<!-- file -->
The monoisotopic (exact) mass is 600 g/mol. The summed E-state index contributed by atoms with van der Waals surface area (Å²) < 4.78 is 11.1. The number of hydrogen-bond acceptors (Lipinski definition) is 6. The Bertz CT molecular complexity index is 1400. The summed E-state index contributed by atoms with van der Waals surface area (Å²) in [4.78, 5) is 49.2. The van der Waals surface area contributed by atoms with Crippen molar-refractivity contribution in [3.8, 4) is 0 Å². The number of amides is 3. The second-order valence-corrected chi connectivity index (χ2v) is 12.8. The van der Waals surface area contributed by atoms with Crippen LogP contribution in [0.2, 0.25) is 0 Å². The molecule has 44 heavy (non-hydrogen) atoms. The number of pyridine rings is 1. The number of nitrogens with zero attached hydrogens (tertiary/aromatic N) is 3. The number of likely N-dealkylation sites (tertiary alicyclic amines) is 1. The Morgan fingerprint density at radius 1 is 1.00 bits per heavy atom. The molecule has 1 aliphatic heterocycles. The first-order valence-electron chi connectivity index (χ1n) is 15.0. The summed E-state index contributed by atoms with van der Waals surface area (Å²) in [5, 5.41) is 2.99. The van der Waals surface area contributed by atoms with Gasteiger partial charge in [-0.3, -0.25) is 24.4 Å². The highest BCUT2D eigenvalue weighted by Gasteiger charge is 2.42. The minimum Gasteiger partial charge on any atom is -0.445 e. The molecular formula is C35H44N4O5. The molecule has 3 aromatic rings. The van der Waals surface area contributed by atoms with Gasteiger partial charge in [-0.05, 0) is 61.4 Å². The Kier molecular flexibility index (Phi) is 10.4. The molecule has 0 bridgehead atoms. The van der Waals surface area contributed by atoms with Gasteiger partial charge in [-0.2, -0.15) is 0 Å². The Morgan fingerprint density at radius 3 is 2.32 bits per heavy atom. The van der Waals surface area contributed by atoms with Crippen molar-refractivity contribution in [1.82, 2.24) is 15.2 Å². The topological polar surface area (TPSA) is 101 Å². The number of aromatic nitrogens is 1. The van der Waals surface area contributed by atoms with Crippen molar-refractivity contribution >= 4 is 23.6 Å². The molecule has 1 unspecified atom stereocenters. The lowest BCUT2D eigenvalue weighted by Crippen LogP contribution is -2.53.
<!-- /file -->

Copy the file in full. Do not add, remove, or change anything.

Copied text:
The monoisotopic (exact) mass is 600 g/mol. The summed E-state index contributed by atoms with van der Waals surface area (Å²) < 4.78 is 11.1. The number of hydrogen-bond acceptors (Lipinski definition) is 6. The Bertz CT molecular complexity index is 1400. The summed E-state index contributed by atoms with van der Waals surface area (Å²) in [4.78, 5) is 49.2. The van der Waals surface area contributed by atoms with Crippen molar-refractivity contribution in [3.8, 4) is 0 Å². The number of amides is 3. The second-order valence-corrected chi connectivity index (χ2v) is 12.8. The van der Waals surface area contributed by atoms with Crippen LogP contribution in [0.2, 0.25) is 0 Å². The molecule has 44 heavy (non-hydrogen) atoms. The number of pyridine rings is 1. The number of nitrogens with zero attached hydrogens (tertiary/aromatic N) is 3. The number of likely N-dealkylation sites (tertiary alicyclic amines) is 1. The Morgan fingerprint density at radius 1 is 1.00 bits per heavy atom. The molecule has 1 aliphatic heterocycles. The first-order valence-electron chi connectivity index (χ1n) is 15.0. The summed E-state index contributed by atoms with van der Waals surface area (Å²) in [5, 5.41) is 2.99. The van der Waals surface area contributed by atoms with Gasteiger partial charge in [-0.3, -0.25) is 24.4 Å². The highest BCUT2D eigenvalue weighted by Gasteiger charge is 2.42. The minimum Gasteiger partial charge on any atom is -0.445 e. The molecular formula is C35H44N4O5. The molecule has 3 aromatic rings. The van der Waals surface area contributed by atoms with Gasteiger partial charge in [-0.05, 0) is 61.4 Å². The Kier molecular flexibility index (Phi) is 10.4. The molecule has 0 bridgehead atoms. The van der Waals surface area contributed by atoms with Gasteiger partial charge in [-0.2, -0.15) is 0 Å². The Morgan fingerprint density at radius 3 is 2.32 bits per heavy atom. The van der Waals surface area contributed by atoms with Crippen molar-refractivity contribution in [1.82, 2.24) is 15.2 Å². The topological polar surface area (TPSA) is 101 Å². The number of aromatic nitrogens is 1. The van der Waals surface area contributed by atoms with Crippen molar-refractivity contribution >= 4 is 23.6 Å². The molecule has 1 unspecified atom stereocenters. The lowest BCUT2D eigenvalue weighted by Crippen LogP contribution is -2.53.